Friday, May 30, 2014

The Civil War Short Story - Part 2 of 4

The Civil War Short Story
Part 2 of 4

The following excerpt is from Part III of the forthcoming Short Story Collection:

“American Centennial at the Homeplace: The Founding (1833-1876)”

The "Civil War Short Story" is considered by the author as the Feature Presentation of the book.

Statue of a Civil War Soldier at Gettysburg
Source: user smithwil

The Civil War Short Story - Part 2 of 4:     [If you haven't read Part I, go here]

McDonald men were not typically physically large and strong like the Truesdale men were. I was even small for a McDonald, and, I was already using reading glasses when I was 12 years old. I loved to read, and strained my eyes a lot. 

Once I remember, during that time, I was 12 or 13, and a bunch of rebels came through on horseback. They were ‘recruiting’ and looking for any boys or men-folk left in the countryside. When they approached me, I convinced them I was ‘blind as a bat’ and would be more nuisance than I was worth. When that worked once, I used it a couple more times, when the occasion arose. I wasn’t really neutral on the war, I just wanted to be left alone on our farm. If I’d gone off with any of them, I knew I would be dead in weeks, if not sooner, so it really shouldn’t have mattered to them. Fortunately, it worked out ok, in the long run.

Colonel Jake Patton was our blacksmith, and his wife, Kate, she ran the General Store over west of the Homeplace. With his political connections up north and over in St. Louis, he got an Army commission and helped raise troops for the Union Army. Kate and their daughter, Victoria Truesdale, held out as long as they could here. But then, a bunch of raiders came through and burned his shop and the General Store building. Escaping with their lives, they immediately left for the north to join Victoria’s husband, Hugh. Hugh had left earlier with his mules and the Patton horses to become a private contractor and consultant for the army.

Here in the valley we began hoarding part of our crops and other valuables up in the caves above Oak Creek. We even hid some of our equipment, like the plow, hoes and such, in one of the caves. GranPa knew where they could be hidden, and I began helping him a lot. He taught me how to stay out of sight and how to keep the entrances to the caves covered and not be noticeable. He also taught me how to do things like they had back in the mid-30s when they had first settled this valley. I was small, but I was wiry and became much stronger as he depended more on me. By the time ma and pa and the girls decided they had to leave, GranPa Henry and I talked them all into letting us stay behind, to ‘look after the property.’ 

Cousin David Baldridge, his family had the mill, stayed on as long as he could, but when another bunch of raiders finally burned the mill, he left too, and signed up with the Union forces.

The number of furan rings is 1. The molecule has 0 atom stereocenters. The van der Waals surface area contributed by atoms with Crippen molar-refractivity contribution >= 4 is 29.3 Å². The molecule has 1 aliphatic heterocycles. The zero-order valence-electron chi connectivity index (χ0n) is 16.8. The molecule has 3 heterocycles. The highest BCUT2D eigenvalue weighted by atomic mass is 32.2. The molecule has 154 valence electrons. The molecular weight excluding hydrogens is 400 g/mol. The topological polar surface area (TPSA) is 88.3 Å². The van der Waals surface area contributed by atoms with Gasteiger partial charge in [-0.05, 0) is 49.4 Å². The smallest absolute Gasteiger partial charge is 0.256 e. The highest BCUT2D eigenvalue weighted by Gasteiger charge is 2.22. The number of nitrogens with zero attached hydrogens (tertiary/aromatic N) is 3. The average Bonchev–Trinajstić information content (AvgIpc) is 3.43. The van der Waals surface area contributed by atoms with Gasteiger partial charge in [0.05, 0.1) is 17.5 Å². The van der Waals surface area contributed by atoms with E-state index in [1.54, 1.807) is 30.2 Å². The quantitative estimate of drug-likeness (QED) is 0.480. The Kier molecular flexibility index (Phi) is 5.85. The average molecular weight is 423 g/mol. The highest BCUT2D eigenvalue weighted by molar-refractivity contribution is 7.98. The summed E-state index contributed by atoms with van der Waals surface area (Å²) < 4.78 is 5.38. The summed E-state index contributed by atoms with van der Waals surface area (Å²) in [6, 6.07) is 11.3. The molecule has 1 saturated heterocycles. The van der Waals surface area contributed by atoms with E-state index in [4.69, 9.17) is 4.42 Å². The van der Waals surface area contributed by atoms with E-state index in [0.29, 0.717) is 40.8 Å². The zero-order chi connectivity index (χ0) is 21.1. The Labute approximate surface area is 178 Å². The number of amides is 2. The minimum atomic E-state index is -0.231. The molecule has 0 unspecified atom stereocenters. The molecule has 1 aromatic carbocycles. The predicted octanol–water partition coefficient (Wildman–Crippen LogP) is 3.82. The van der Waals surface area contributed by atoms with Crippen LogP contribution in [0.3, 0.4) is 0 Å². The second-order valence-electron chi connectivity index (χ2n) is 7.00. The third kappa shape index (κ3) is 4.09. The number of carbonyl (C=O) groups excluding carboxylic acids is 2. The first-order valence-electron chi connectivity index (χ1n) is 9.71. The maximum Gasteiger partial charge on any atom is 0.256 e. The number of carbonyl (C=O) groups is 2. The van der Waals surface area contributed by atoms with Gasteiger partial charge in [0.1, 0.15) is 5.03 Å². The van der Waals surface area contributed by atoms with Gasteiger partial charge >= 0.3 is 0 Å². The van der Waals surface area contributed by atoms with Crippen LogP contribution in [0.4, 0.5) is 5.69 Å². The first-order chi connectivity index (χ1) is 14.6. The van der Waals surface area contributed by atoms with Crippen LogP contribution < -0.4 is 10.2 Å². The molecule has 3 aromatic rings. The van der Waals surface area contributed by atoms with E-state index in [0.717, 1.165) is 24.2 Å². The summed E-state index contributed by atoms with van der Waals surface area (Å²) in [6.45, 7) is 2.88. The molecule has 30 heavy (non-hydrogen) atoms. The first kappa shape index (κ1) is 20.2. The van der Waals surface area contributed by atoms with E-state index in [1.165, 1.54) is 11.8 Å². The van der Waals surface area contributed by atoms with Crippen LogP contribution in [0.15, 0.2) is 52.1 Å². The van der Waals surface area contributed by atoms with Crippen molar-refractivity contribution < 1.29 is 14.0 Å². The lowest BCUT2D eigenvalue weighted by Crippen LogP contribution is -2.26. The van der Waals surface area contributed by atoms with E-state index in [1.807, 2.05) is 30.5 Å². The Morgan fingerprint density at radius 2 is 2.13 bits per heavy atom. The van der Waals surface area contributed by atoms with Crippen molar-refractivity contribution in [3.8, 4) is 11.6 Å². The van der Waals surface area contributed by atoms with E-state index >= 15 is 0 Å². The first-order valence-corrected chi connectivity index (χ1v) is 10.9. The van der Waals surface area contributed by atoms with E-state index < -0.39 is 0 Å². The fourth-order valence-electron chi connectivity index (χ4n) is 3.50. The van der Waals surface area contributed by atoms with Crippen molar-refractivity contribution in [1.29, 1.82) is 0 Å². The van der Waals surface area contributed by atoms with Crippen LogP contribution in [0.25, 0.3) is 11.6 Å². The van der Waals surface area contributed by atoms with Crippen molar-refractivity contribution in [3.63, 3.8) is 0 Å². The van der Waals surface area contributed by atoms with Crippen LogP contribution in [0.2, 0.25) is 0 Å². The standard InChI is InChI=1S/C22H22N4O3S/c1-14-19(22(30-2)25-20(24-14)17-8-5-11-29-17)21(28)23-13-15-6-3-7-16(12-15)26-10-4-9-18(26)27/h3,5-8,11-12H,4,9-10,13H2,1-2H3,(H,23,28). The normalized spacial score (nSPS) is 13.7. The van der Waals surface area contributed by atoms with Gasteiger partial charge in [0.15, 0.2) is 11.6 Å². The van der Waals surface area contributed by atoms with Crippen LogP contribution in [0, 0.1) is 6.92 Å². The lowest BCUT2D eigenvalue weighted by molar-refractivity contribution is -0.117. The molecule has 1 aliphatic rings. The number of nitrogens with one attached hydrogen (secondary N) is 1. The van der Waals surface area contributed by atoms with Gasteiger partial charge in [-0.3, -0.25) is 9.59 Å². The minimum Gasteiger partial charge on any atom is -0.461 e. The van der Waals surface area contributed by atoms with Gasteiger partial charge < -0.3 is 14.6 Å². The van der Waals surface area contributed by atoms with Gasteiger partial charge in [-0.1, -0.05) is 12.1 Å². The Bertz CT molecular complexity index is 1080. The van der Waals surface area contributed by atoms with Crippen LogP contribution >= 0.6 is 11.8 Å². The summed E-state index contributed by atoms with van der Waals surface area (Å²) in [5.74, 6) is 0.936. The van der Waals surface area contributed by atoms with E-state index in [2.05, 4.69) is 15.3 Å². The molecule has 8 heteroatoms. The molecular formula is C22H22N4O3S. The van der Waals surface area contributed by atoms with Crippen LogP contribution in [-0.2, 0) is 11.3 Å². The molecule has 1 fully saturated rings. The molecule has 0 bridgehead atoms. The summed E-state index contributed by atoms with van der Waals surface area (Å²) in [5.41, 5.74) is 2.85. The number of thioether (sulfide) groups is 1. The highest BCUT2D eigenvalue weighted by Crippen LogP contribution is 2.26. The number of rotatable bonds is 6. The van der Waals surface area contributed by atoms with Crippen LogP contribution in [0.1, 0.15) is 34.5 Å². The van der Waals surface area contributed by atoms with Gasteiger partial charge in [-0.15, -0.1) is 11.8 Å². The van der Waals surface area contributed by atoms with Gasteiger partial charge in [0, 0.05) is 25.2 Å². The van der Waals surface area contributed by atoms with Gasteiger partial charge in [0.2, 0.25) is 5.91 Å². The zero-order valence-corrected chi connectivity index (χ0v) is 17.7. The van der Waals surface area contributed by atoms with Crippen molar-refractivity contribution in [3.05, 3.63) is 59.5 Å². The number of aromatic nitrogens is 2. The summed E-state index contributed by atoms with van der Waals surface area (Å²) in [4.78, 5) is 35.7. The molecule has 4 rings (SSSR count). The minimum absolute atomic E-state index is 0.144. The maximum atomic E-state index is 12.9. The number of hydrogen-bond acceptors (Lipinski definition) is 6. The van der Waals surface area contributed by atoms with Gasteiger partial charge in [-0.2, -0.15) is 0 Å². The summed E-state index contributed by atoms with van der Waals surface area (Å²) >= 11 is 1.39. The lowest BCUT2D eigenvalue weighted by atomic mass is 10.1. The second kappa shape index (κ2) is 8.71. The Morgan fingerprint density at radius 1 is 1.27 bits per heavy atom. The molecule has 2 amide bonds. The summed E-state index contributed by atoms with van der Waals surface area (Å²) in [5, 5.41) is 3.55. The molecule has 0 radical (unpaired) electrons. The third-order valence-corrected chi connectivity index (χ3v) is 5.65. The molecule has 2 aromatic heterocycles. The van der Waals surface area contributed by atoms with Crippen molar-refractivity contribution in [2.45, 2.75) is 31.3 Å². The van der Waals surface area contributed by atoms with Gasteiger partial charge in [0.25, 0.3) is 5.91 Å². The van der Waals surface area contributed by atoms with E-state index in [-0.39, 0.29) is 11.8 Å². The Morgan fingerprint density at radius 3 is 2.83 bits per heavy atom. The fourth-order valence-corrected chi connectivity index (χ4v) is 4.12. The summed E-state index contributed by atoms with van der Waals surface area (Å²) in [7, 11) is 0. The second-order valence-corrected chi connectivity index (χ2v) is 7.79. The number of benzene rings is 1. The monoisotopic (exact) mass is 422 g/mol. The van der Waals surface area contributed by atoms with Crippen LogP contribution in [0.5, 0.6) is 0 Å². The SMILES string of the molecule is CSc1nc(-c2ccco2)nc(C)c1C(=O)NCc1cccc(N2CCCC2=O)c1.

So, through the fall of 1862, GranPa Henry and I harvested what we could from the fields that had been planted in the spring and hoarded at lot of if, but left enough out in the open and in the cribs that were left so that raiders thought they were getting ‘everything’ we had left. The raiders were rarely ever the same people, so that helped fool them. Sometimes we would recognize who they were but most of the time, especially later on, we just disappeared and let them take what they wanted. 

We survived the winter of 62-63 living in the caves. All our houses had been burned by then. GranPa Henry and I had learned to hunt and fish in the old ways, and we got by surprisingly well.  

In the spring of 1863, of course, we didn’t know what to expect except that things would probably be much the same. And, they were. We stayed out of sight, pretty much stayed out of the valley where the raiders would pass through if there were any. We hunted mostly in the woods, up on the ridge. As it was time for planting, we had saved seed so we set about locating ‘out-of the way’ places we could plant, that would not likely come to the attention of the raiders. We used the old pioneer method of putting a fish in the hill with the seeds and putting the seeds in easy to dig spots, not putting them in rows. That way, they fit in nicely with their surroundings. We knew where they were. We would be harvesting them, individually, by hand, with no animals or wagons, so it really didn’t make any difference where they were. We also harvested what we could from the orchards around the valley. Looking back, in a way, since we did survive, it was kind of fun.

It had come down to just the two of us, as you can tell. The whole year of 1863 this valley was desolated and slowly returning to nature. Before the war there had been 25 or 30 houses plus a number of barns, cribs and other out buildings. By the fall, if you came through the valley, you would hardly have known any settlement had existed there. In a way, I suppose, we were kind of hoping it was that way. Wildlife continued to be available for hunting, but sign of bear and mountain lion also increased, so we lived the way that GranPa had lived in this place in those first years, about thirty years earlier.

To be continued...  to Part 3 ...

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